“Women just don’t feel safe to go to school or to go to work,” said by International Monetary Fund Managing Director Kristalina Georgieva. Speaking at an event on October 15, 2019, she told that the labour force participation of women in India is quite low and one of the reasons was insecurity among them in workplace.
Do you think she is right? Is women in India don’t feel safe to go to school or to go to work? Is India a dangerous country for women? Her statement really malign the nation and draw away the attention of real improvements done by the government for the empowerment of women in India.
According to the National Sample Survey Organisation (NSSO)’s latest round says that the proportion of active labour force declined twice for female between 2011-12 and 2017-18 compared to 2011-12 .The LFPR (labour force participation rate) for females fell by 8 percentile points to 23.3 per cent in 2017-18 whereas LFPR for males dipped by 4 percentile points to 75.8 per cent. So only a quarter of the female workforce in the country were either working or seeking jobs. The survey shows that LFPR was far more in rural areas from 67.7 per cent to 58.7 per cent, than in urban areas from 49.3 per cent to 47.6 per cent. The gap in LFPR has narrowed between urban and rural areas due to a decline in the active labour force in villages. The female LFPR in urban areas are not yet declined it stayed almost the same level 20.4 per cent in 2017-18. But in rural areas it declined sharply by more than 11 per cent. It is not due to the insecurity of women at work place but the increase in literacy rate among female, lack of quality employment opportunities ,gender difference, marriage, motherhood, and patriarchy. Apart from this women in rural areas are engaged as cultivators and agricultural labourers. Another reason is wages increased for regular earners mainly men leading to the stabilisation of family incomes. This rising household income levels turns the women to drop out from paid labour. Also the relative prosperity in rural areas leads the young females opting to continue their education rather than join the labour force. Moreover, women in India from economically backward classes are benefiting the welfare schemes provided by the government.
Let us take a look at the welfare schemes for women
- Pradhan Mantri Mudra Yojana (PMMY) which was initiated to provide micro or small businesses with access to institutional finance up to Rs 10 lakh.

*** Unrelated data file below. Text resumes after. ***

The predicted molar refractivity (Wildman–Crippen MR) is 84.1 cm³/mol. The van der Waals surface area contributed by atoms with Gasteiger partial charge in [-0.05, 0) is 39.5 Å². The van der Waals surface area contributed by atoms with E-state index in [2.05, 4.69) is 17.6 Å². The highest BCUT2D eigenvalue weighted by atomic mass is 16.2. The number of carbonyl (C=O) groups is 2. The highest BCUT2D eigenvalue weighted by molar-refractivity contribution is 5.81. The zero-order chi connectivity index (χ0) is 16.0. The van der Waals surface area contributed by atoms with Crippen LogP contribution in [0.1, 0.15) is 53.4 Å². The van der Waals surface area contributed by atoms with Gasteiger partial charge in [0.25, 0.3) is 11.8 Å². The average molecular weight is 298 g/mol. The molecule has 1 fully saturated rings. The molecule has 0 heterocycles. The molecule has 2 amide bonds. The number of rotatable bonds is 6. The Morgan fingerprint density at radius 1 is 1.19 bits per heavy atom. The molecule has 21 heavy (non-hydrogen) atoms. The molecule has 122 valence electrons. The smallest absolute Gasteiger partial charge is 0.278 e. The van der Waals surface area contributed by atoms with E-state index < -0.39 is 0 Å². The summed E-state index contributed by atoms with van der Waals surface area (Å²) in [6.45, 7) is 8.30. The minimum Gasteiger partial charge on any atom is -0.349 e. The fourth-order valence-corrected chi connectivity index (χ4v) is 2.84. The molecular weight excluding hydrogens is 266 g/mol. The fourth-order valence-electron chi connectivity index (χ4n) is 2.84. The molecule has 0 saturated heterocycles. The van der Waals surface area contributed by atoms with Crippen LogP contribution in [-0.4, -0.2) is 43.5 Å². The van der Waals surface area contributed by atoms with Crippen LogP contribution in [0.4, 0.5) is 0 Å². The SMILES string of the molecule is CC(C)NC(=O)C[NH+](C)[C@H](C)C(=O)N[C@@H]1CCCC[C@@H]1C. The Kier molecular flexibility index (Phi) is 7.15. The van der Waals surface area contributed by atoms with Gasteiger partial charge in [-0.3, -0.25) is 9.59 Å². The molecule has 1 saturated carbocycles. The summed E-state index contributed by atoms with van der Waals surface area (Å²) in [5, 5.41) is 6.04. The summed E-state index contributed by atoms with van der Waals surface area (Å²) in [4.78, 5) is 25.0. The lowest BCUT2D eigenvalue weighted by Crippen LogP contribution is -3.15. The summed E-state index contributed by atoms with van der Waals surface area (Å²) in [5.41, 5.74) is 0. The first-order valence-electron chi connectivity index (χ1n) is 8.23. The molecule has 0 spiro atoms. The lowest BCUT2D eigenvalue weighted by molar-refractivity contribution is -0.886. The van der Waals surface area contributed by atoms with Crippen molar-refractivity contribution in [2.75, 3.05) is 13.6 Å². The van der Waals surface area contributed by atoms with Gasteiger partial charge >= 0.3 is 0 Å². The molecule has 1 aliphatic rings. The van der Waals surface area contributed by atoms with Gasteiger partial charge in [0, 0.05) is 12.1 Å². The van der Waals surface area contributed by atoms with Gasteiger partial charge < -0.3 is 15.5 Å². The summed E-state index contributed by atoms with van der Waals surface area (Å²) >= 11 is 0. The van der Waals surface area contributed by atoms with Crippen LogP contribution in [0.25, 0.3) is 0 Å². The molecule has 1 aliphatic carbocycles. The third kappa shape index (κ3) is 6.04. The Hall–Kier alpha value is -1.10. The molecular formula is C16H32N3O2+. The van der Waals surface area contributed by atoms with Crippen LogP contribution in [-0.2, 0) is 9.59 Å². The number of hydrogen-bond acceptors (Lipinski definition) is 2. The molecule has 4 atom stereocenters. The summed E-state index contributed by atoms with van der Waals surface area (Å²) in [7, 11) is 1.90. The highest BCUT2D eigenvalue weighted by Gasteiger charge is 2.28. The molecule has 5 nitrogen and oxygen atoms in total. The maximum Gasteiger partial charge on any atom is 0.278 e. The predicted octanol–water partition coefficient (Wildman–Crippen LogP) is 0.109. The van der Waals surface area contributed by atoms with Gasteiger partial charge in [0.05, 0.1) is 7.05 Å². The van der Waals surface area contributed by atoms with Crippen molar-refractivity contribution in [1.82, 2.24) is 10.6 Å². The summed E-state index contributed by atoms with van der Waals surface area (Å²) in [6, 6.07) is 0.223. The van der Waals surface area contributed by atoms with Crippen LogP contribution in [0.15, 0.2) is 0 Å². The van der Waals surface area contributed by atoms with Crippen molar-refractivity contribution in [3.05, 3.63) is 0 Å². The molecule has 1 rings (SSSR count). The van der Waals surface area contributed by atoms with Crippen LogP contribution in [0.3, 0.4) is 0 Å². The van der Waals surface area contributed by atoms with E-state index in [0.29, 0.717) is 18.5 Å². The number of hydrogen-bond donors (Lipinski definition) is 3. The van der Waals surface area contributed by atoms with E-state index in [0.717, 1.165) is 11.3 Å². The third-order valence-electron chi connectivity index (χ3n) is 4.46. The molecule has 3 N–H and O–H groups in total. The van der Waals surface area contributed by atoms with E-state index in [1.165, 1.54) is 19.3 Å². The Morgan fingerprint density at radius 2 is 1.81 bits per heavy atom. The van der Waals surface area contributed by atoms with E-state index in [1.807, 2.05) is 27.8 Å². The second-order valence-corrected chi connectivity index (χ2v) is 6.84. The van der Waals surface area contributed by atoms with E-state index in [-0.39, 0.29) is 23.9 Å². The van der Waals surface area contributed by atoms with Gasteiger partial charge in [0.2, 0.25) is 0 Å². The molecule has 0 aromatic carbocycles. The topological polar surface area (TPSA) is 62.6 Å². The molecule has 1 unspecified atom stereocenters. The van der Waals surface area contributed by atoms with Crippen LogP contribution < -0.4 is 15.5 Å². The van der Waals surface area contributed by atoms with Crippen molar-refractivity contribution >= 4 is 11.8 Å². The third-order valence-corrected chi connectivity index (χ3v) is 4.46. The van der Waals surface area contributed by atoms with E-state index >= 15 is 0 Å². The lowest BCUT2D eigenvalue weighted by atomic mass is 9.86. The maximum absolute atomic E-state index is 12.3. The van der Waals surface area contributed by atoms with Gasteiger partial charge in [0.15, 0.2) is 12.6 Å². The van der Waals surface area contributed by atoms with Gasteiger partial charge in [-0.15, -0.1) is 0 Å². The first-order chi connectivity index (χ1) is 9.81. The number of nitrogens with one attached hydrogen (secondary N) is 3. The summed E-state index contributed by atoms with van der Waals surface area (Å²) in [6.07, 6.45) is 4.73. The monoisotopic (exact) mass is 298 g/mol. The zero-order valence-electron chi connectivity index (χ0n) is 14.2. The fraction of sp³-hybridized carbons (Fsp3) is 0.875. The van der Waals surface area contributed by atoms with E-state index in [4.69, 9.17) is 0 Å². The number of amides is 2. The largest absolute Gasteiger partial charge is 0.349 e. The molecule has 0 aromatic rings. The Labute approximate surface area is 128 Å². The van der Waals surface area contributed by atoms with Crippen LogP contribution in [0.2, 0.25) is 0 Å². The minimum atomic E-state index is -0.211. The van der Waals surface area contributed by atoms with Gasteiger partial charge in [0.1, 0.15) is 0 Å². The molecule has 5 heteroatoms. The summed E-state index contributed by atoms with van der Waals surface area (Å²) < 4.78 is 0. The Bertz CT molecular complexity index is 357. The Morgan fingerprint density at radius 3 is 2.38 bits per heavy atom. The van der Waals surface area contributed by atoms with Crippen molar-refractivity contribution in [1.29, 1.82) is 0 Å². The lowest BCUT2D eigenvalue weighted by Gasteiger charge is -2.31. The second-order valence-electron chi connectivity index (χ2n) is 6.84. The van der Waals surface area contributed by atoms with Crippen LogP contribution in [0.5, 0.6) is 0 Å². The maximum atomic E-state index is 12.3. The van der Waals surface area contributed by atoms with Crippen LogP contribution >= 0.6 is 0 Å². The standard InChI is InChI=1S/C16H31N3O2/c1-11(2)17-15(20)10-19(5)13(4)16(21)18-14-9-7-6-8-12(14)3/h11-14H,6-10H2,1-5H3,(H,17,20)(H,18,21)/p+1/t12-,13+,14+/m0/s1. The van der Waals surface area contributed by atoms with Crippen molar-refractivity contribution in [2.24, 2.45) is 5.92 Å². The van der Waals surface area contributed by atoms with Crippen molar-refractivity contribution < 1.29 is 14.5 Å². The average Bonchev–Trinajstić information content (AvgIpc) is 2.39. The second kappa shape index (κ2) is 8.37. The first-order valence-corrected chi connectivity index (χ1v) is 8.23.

- Pradhan Mantri Ujjwala Yojana (PMUY) is providing free cooking gas (LPG) connections to all poor households.
- Beti Bachao Beti Padhao Yojana scheme helps to promote girls education and to improve the efficiency of welfare services intended for girls.
- Mahila e-Haat, launched by the Ministry of Women and Child Development, is a unique direct online marketing platform leveraging technology for supporting women entrepreneurs/Self Help Groups/NGOs for showcasing the products/services which are made/manufactured undertaken by these women. Currently, this platform has impacted directly and indirectly over 26,000 SHGs and 3.75 lakh beneficiaries
- Mahila Shakti Kendra is to empower rural women with opportunities for skill development, employment, digital literacy, health and nutrition.
- Mahatma Gandhi National Rural Employment Guarantee Scheme (MGNREGS) is the major government initiative that provides a platform to women for employment opportunities. It enhancing livelihood security in rural areas by providing at least 100 days of guaranteed wage employment in a financial year, to every household whose adult members volunteer to do unskilled manual work. The MGNREGS reserves minimum 33% for women participation and provides 100 days of guaranteed wage employment in a financial year to every rural HHs. Women participation has increased significantly and perceived it giving them a sense of independence and security.
The mentioned facts and figures prove that the NDA government welfare schemes for women in the past five-and-a-half years where remarkable and the implementation was successful which resulted the empowerment of women in weaker sections. As a result for women in rural areas the necessity to go for a job in unorganised sector which is highly physical demanding was drastically reduced. At the same time the number of women in professional related jobs had risen up. This is due to the impact of the scheme Beti Bachao Beti Padhao which provided awareness to the people in rural areas about the importance of education among girls resulted more women to occupy jobs in organised sectors.
The bit and pieces of the reports wrongly quoted and interpreted by some medias and NGO’s about the safety of women in India are purely based on an opinion poll, rather than any scientifically proven methodology or reports. The country’s National Commission for Women rejected these types of reports and pointed out that rape, harassment and other forms of violence against women appear to have risen in India because more cases are being reported, driven by public outrage.